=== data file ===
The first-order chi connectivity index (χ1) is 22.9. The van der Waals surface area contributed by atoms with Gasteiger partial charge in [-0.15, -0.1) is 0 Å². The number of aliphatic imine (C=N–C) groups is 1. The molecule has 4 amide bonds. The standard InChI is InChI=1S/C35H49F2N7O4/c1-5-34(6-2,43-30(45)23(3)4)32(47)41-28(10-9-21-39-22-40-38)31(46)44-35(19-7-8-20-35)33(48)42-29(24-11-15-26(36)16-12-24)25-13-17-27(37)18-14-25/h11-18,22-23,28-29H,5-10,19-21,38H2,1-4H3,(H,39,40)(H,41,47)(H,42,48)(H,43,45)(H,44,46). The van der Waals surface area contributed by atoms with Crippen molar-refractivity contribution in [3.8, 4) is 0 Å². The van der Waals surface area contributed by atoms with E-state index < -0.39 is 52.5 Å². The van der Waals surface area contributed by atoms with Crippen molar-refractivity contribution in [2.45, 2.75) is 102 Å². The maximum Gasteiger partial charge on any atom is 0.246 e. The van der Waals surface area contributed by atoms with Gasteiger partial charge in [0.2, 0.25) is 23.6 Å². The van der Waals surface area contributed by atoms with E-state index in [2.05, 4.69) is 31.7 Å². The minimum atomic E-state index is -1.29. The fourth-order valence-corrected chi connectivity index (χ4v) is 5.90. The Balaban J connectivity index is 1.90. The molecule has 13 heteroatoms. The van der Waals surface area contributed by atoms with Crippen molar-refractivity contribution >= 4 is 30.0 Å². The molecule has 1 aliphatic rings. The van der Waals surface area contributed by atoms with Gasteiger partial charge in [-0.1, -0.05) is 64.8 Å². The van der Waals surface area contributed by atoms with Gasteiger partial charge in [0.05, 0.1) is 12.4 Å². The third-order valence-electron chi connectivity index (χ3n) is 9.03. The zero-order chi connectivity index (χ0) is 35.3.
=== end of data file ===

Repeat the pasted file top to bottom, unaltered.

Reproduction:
The first-order chi connectivity index (χ1) is 22.9. The van der Waals surface area contributed by atoms with Gasteiger partial charge in [-0.15, -0.1) is 0 Å². The number of aliphatic imine (C=N–C) groups is 1. The molecule has 4 amide bonds. The standard InChI is InChI=1S/C35H49F2N7O4/c1-5-34(6-2,43-30(45)23(3)4)32(47)41-28(10-9-21-39-22-40-38)31(46)44-35(19-7-8-20-35)33(48)42-29(24-11-15-26(36)16-12-24)25-13-17-27(37)18-14-25/h11-18,22-23,28-29H,5-10,19-21,38H2,1-4H3,(H,39,40)(H,41,47)(H,42,48)(H,43,45)(H,44,46). The van der Waals surface area contributed by atoms with Crippen molar-refractivity contribution in [3.8, 4) is 0 Å². The van der Waals surface area contributed by atoms with E-state index < -0.39 is 52.5 Å². The van der Waals surface area contributed by atoms with Crippen molar-refractivity contribution in [2.45, 2.75) is 102 Å². The maximum Gasteiger partial charge on any atom is 0.246 e. The van der Waals surface area contributed by atoms with Gasteiger partial charge in [0.2, 0.25) is 23.6 Å². The van der Waals surface area contributed by atoms with E-state index in [2.05, 4.69) is 31.7 Å². The minimum atomic E-state index is -1.29. The fourth-order valence-corrected chi connectivity index (χ4v) is 5.90. The Balaban J connectivity index is 1.90. The molecule has 13 heteroatoms. The van der Waals surface area contributed by atoms with Crippen molar-refractivity contribution >= 4 is 30.0 Å². The molecule has 1 aliphatic rings. The van der Waals surface area contributed by atoms with Gasteiger partial charge in [-0.1, -0.05) is 64.8 Å². The van der Waals surface area contributed by atoms with Gasteiger partial charge in [0.05, 0.1) is 12.4 Å². The third-order valence-electron chi connectivity index (χ3n) is 9.03. The zero-order chi connectivity index (χ0) is 35.3.